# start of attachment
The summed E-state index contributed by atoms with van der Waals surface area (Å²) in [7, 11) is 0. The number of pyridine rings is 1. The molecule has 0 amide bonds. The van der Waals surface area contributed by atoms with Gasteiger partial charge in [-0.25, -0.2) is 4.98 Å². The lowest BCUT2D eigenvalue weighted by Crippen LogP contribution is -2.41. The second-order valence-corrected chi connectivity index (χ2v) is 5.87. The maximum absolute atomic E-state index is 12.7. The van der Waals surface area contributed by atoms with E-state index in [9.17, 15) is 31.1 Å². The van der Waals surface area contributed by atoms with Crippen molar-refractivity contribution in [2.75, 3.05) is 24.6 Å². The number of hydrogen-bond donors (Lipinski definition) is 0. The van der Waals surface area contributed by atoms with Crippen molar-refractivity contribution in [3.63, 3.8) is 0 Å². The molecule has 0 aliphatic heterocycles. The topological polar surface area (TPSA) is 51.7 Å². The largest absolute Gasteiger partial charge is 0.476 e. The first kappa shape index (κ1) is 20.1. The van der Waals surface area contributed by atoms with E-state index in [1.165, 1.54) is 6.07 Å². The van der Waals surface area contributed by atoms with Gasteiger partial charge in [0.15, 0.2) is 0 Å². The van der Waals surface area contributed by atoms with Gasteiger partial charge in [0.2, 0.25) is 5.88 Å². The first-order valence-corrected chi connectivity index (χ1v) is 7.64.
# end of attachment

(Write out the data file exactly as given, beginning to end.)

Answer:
The summed E-state index contributed by atoms with van der Waals surface area (Å²) in [7, 11) is 0. The number of pyridine rings is 1. The molecule has 0 amide bonds. The van der Waals surface area contributed by atoms with Gasteiger partial charge in [-0.25, -0.2) is 4.98 Å². The lowest BCUT2D eigenvalue weighted by Crippen LogP contribution is -2.41. The second-order valence-corrected chi connectivity index (χ2v) is 5.87. The maximum absolute atomic E-state index is 12.7. The van der Waals surface area contributed by atoms with E-state index in [9.17, 15) is 31.1 Å². The van der Waals surface area contributed by atoms with Crippen molar-refractivity contribution in [2.75, 3.05) is 24.6 Å². The number of hydrogen-bond donors (Lipinski definition) is 0. The van der Waals surface area contributed by atoms with Crippen molar-refractivity contribution in [3.63, 3.8) is 0 Å². The molecule has 0 aliphatic heterocycles. The topological polar surface area (TPSA) is 51.7 Å². The largest absolute Gasteiger partial charge is 0.476 e. The first kappa shape index (κ1) is 20.1. The van der Waals surface area contributed by atoms with E-state index in [1.165, 1.54) is 6.07 Å². The van der Waals surface area contributed by atoms with Gasteiger partial charge in [0.15, 0.2) is 0 Å². The van der Waals surface area contributed by atoms with Gasteiger partial charge in [0.2, 0.25) is 5.88 Å². The first-order valence-corrected chi connectivity index (χ1v) is 7.64.